Paradigm Explains: Glasgow Coma Scale

Paradigm − December 29, 2015 − filed under Acquired Brain Injury

Brain-imageBefore 1974, there was no consistent way to clinically assess the levels of impaired consciousness or responsiveness in comatose patients. This lead to misunderstandings when different cases were compared and results shared among doctors. That’s when Neurosurgery Professors Graham Teasdale and Bryan Jennet of the University of Glasgow devised the Glasgow Coma Scale as a way to standardize and grade a patient’s condition to enable treatment comparisons and assist in prognostication of a patient’s condition. Today, it remains the world’s most commonly used scale for measuring consciousness.

A traumatic brain injury can have a wide range of outcomes, from mild injury to a persistent vegetative state. The Glasgow Coma Scale helps medical staff by providing a standard measure to determine the level of consciousness associated with an injury and guidance for treatment options. The scale estimates the severity of injury using an aggregated 15-point range. These points reflect the hierarchy of responses within each of three main categories: motor response (1-6 points), verbal response (1-5 points), and eye opening (1-4 points). For instance, a patient who withdraws from a noxious stimulus rates a “4 out of 6 points.” A verbal response that includes jumbled phrases with words would get a “3 out of 5 points.” And if the eyes open to pain, the eye opening score would be a “2 out of 4 points.” The final score is determined by adding these values from the three categories. In this case, the patient’s score on the Glasgow Coma Scale would be a “9” out of a possible “15” points and would be categorized as moderate traumatic brain injury. The scores are assessed this way:

  • 13-15 points: Mild traumatic brain injury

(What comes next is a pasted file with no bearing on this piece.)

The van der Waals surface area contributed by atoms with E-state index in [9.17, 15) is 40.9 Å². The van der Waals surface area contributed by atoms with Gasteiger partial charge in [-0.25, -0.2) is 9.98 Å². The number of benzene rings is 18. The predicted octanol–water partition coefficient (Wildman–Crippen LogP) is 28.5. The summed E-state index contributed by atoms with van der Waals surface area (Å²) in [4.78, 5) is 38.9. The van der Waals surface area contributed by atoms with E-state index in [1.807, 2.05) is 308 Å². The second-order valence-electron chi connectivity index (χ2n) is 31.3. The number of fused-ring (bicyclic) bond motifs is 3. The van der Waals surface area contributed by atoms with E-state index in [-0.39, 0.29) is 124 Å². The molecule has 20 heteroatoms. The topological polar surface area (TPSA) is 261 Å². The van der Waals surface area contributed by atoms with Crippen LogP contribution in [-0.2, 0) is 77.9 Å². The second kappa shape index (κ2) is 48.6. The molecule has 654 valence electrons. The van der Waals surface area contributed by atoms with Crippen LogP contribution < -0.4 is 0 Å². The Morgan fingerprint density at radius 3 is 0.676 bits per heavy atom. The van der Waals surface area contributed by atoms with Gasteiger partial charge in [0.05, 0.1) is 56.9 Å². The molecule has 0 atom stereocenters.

• 9-12 points: Moderate traumatic brain injury
  • Less than 8 points: Severe traumatic brain injury

Throughout hospital treatment, Glasgow Coma Scale can be recorded and plotted on a person’s chart in order to track the improvements or worsening of traumatic brain injury conditions. For children with possible traumatic brain injury, a modified version of the Glasgow Coma Scale known as Pediatric Glasgow Coma Scale is used. While both of these scales have been widely adopted by the medical community and are standard in determining the severity and prognosis of brain injuries, there are a couple of notable limitations.

  1. Factors outside of traumatic brain injury can affect a person’s level of consciousness. In those cases, which include drug overdoses, toxic syndromes, shock, alcohol intoxication and loss of oxygen, the Glasgow Coma Scale may not effectively correlate with the severity of injury.
  2. Intubation and use of sedating drugs significantly interfere with the utility of the Glasgow Coma Scale for monitoring patients.

To learn more about the Glasgow Coma Scale and achieving the best results for injured workers with traumatic brain injury, visit Paradigm Outcomes online, and follow us on Facebook and Twitter.


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